classed as outstanding, and should on no account be
dispensed with. I strongly feel that he should be
pushed to accept promotion, and a proposal to administration be
sent away as soon as possible."
(A second note from the Branch manager followed:)
"John was present when I was writing the report mailed to you
today. Kindly read only the alternative lines 1,3,5,7...
for my true assessment."
The 'Car Talk' show (on NPR) with Click and Clack, the Tappet Brothers have a feature called the 'Puzzler', and their most recent 'Puzzler' was about the Battle of Agincourt. The French, who were overwhelmingly favored to win the battle, threatened to cut a certain body part off of all captured English soldiers so that they could never fight again. The English won in a major upset and waved the body part in question at the French in defiance. The puzzler was: What was this body part? This is the answer submitted by a listener:
"Dear Click and Clack: Thank you for the Agincourt 'Puzzler,' which clears up some profound questions of etymology, folklore and emotional symbolism. The body part which the French proposed to cut off of the English after defeating them was, of course, the middle finger, without which it is impossible to draw the renowned English longbow.
This famous weapon was made of the native English yew tree, and so the act of drawing the longbow was known as "plucking yew". Thus, when the victorious English waved their middle fingers at the defeated French, they said, "See, we can still pluck yew! PLUCK YEW!"
Over the years some 'folk etymologies' have grown up around this symbolic gesture. Since 'pluck yew' is rather difficult to say (like "pleasant mother pheasant plucker," which is who you had to go to for the feathers used on the arrows), the difficult consonant cluster at the beginning has gradually changed to a labiodental fricative 'f', and thus the words often used in conjunction with the one-finger-salute are mistakenly thought to have something to do with an intimate encounter. It is also because of the pheasant feathers on the arrows that the symbolic gesture is known as "giving the bird".
Unwise dog-breeding practices have eroded the desirable qualities of many popular breeds so we advocate truth in advertising for downsized yuppie puppies of the '90s, or perhaps redefining breeds thusly:
Substandard Golden Retrievers could be marketed as Silver or Bronze Retrievers.. .Springer Spaniels with insufficient bounce could be Ringer Spaniels. . . Irish Wolfhounds not up to chasing Ireland's nonexistent wolves could be Irish Snakehounds (easily dyed green for camouflage and St. Patrick's Day parades).. .Venerable Bernard - has a not-quite-saintly disposition. . .Plasmahound - anaemic, but resistant to blood-borne pathogens. . . Doberperson Pinscher - wimpy but politically-correct.. . Euro Shepherd - the ISO 9000 'standard;' devoid of territorial instinct, easily paper-trained.. . Whymarner - won't obey commands without a good reason.. . Laborer Retriever - OSHA's ill-fated experiment in industrial rescue.. . Daxhund - official Star Trek mascot, bred in zero gravity to alleviate spinal problems of overextended wiener-dogs.. . Beijinginese - a progressive Peoples' Dog with good taste. Often gets taken for a wok. Librarian Husky - a working breed of the great indoors; can be trained to pull heavy cartloads of books.. . Leagle Hound - its papers are in order; chases ambulances pro bone-o.. . Freshweiler - can't rot because it's loaded with antibiotics and preservatives. Nonbiodegradable roadkills may become an environmental problem.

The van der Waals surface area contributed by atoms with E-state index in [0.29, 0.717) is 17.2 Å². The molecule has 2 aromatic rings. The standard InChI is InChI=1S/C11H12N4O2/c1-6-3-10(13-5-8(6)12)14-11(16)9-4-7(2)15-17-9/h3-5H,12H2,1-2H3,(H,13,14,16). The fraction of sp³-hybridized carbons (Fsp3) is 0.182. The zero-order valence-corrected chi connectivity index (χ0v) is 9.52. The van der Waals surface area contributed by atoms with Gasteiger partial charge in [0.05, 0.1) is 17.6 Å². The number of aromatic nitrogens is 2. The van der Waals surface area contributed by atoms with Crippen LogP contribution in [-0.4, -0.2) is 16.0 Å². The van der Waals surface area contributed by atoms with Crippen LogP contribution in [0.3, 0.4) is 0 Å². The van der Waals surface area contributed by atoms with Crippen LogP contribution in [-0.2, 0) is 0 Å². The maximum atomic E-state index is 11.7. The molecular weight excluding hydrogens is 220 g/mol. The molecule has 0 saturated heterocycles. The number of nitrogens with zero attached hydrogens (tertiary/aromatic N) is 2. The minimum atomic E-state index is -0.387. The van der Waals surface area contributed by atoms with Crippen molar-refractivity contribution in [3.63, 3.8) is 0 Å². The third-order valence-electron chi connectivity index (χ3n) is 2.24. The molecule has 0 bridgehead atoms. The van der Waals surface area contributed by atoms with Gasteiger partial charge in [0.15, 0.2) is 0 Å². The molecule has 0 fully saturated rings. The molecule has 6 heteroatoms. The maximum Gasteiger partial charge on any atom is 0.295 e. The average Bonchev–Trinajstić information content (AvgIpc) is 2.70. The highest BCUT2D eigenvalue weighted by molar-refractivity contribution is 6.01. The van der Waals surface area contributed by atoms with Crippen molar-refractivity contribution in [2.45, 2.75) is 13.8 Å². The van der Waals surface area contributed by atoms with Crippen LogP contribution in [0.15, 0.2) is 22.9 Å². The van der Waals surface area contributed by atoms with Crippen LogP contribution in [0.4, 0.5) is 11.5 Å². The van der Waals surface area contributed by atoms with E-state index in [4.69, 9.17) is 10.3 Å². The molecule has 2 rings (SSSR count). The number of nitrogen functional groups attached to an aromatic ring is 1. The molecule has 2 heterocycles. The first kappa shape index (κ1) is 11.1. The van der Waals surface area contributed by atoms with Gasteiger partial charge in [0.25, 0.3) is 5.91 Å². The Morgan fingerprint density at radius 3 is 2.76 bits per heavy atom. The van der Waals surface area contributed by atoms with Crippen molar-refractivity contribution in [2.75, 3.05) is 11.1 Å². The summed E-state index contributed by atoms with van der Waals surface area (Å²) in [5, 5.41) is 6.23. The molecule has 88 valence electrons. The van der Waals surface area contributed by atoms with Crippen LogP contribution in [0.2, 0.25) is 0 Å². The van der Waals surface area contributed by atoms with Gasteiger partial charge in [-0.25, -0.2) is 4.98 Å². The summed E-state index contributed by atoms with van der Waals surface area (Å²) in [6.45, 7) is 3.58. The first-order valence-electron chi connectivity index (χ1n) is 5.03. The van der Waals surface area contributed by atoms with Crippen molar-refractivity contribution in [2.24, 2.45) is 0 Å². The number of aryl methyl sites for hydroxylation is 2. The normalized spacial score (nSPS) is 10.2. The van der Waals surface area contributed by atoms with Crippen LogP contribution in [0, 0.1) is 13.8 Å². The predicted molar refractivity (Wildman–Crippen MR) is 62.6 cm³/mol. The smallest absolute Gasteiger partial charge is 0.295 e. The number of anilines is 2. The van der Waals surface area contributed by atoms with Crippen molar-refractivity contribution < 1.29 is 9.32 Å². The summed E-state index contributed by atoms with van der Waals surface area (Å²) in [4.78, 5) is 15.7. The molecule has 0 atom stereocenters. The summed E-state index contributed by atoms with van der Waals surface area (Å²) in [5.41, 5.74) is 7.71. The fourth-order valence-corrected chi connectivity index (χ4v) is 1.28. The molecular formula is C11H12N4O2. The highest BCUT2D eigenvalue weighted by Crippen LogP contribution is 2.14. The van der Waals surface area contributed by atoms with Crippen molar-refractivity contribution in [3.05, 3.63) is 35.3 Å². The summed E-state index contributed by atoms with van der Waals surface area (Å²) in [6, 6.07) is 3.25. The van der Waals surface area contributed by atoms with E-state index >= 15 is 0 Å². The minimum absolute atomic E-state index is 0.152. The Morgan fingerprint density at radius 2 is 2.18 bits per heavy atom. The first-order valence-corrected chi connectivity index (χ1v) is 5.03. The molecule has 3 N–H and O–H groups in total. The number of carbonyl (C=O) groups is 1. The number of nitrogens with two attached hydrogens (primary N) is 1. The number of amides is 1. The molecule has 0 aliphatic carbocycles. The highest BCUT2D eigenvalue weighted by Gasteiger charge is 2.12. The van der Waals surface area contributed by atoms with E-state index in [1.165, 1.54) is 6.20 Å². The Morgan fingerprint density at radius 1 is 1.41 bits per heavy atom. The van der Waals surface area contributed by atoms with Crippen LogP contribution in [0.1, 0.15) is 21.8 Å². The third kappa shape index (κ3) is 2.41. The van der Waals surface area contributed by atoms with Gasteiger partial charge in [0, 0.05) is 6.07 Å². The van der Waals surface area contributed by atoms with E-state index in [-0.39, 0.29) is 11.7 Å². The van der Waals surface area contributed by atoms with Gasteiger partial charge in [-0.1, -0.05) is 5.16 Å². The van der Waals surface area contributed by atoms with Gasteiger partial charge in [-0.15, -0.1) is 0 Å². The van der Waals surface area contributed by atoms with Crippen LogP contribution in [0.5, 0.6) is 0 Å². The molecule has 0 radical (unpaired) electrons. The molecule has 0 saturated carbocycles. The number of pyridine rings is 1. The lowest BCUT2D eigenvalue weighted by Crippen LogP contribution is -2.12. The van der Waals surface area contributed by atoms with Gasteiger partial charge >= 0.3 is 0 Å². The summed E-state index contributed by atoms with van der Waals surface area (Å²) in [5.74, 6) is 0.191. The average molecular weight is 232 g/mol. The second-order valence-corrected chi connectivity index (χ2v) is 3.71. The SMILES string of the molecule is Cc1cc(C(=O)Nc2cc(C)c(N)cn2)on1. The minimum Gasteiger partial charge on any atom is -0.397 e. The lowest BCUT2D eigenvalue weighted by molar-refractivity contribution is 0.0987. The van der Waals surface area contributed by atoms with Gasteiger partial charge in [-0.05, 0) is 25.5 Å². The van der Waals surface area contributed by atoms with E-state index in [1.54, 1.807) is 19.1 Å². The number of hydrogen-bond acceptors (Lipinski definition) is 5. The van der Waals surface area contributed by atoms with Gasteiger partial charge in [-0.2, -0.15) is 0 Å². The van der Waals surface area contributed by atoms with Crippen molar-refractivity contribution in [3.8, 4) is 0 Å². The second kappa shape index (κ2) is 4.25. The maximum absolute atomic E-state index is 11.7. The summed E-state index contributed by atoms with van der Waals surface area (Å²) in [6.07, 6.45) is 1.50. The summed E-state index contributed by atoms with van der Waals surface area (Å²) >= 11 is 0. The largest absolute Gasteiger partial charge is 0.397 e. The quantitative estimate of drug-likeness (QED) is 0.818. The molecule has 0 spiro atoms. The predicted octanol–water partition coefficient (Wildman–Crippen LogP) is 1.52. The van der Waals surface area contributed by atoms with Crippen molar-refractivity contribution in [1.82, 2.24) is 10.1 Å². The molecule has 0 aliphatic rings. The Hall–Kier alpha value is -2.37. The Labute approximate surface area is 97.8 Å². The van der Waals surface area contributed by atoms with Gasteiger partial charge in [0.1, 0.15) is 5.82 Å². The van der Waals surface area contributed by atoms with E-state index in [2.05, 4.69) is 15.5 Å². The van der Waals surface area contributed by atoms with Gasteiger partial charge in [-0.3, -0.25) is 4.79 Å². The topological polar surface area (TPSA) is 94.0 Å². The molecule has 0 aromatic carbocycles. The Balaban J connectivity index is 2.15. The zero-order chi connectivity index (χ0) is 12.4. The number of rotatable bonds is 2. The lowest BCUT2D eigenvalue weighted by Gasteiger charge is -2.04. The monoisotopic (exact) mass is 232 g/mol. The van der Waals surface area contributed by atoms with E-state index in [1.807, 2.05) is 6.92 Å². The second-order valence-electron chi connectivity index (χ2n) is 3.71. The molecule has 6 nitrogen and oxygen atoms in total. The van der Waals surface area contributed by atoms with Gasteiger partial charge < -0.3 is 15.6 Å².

(And then, expanding upon RCA's lead, genetic engineers could produce specialized, patentable corporate breeds:)
Borders Collie - throws the book at shoplifters. . Singer Spaniel - can make minor repairs on sewing machines. . Microsoft Mutt (tm) - drives mice, sticks head out of Windows 95 (at the risk of anti-trust lawsuits).
-- By way of BOONDOGGLES by Joanne (firstname.lastname@example.org) and Frank (email@example.com)
From my shirtail cousin, Chris Yoder (who urges you to visit the steam-powered Yoder Website at http://www.genealogy.org/~yoder/) comes this sweet and sour food-for-thought:
What was the best thing before sliced bread? . . If corn oil comes from corn, where does baby oil come from?. . How do they get a deer to cross at that yellow road sign?. . If it's tourist season, why can't we shoot them?. . . What's another word for thesaurus? . . Why do they sterilize the needles for lethal injections?. . What do they use to ship styrofoam? . . Why is abbreviation such a long word? . . Why is there an expiration date on my sour cream container? . . How do you know when it's time to tune your bagpipes? . . Is it true that cannibals don't eat clowns because they taste funny? . .and . . When you choke a smurf, what color does it turn?
© 1996/2002 by Phil Proctor